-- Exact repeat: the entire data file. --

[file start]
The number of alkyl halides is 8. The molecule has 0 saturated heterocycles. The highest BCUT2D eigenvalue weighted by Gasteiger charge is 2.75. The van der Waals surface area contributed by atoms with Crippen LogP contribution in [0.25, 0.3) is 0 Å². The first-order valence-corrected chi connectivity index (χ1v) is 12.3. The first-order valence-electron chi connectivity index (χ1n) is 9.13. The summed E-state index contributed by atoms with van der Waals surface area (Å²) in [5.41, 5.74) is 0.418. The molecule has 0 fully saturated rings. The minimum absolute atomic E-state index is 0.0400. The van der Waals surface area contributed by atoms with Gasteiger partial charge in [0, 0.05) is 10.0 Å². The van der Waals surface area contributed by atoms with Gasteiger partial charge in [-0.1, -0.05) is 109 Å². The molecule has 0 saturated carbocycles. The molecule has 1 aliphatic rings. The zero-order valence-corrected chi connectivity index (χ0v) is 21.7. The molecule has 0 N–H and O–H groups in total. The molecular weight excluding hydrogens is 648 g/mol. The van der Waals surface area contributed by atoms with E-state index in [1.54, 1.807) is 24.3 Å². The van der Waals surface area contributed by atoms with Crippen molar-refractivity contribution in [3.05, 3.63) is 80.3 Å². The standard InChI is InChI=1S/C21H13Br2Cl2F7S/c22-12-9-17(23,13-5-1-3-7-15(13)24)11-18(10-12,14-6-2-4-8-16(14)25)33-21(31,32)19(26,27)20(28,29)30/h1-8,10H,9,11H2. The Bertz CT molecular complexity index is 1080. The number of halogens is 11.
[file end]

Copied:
The number of alkyl halides is 8. The molecule has 0 saturated heterocycles. The highest BCUT2D eigenvalue weighted by Gasteiger charge is 2.75. The van der Waals surface area contributed by atoms with Crippen LogP contribution in [0.25, 0.3) is 0 Å². The first-order valence-corrected chi connectivity index (χ1v) is 12.3. The first-order valence-electron chi connectivity index (χ1n) is 9.13. The summed E-state index contributed by atoms with van der Waals surface area (Å²) in [5.41, 5.74) is 0.418. The molecule has 0 fully saturated rings. The minimum absolute atomic E-state index is 0.0400. The van der Waals surface area contributed by atoms with Gasteiger partial charge in [0, 0.05) is 10.0 Å². The van der Waals surface area contributed by atoms with Gasteiger partial charge in [-0.1, -0.05) is 109 Å². The molecule has 0 saturated carbocycles. The molecule has 1 aliphatic rings. The zero-order valence-corrected chi connectivity index (χ0v) is 21.7. The molecule has 0 N–H and O–H groups in total. The molecular weight excluding hydrogens is 648 g/mol. The van der Waals surface area contributed by atoms with E-state index in [1.54, 1.807) is 24.3 Å². The van der Waals surface area contributed by atoms with Crippen molar-refractivity contribution in [3.05, 3.63) is 80.3 Å². The standard InChI is InChI=1S/C21H13Br2Cl2F7S/c22-12-9-17(23,13-5-1-3-7-15(13)24)11-18(10-12,14-6-2-4-8-16(14)25)33-21(31,32)19(26,27)20(28,29)30/h1-8,10H,9,11H2. The Bertz CT molecular complexity index is 1080. The number of halogens is 11.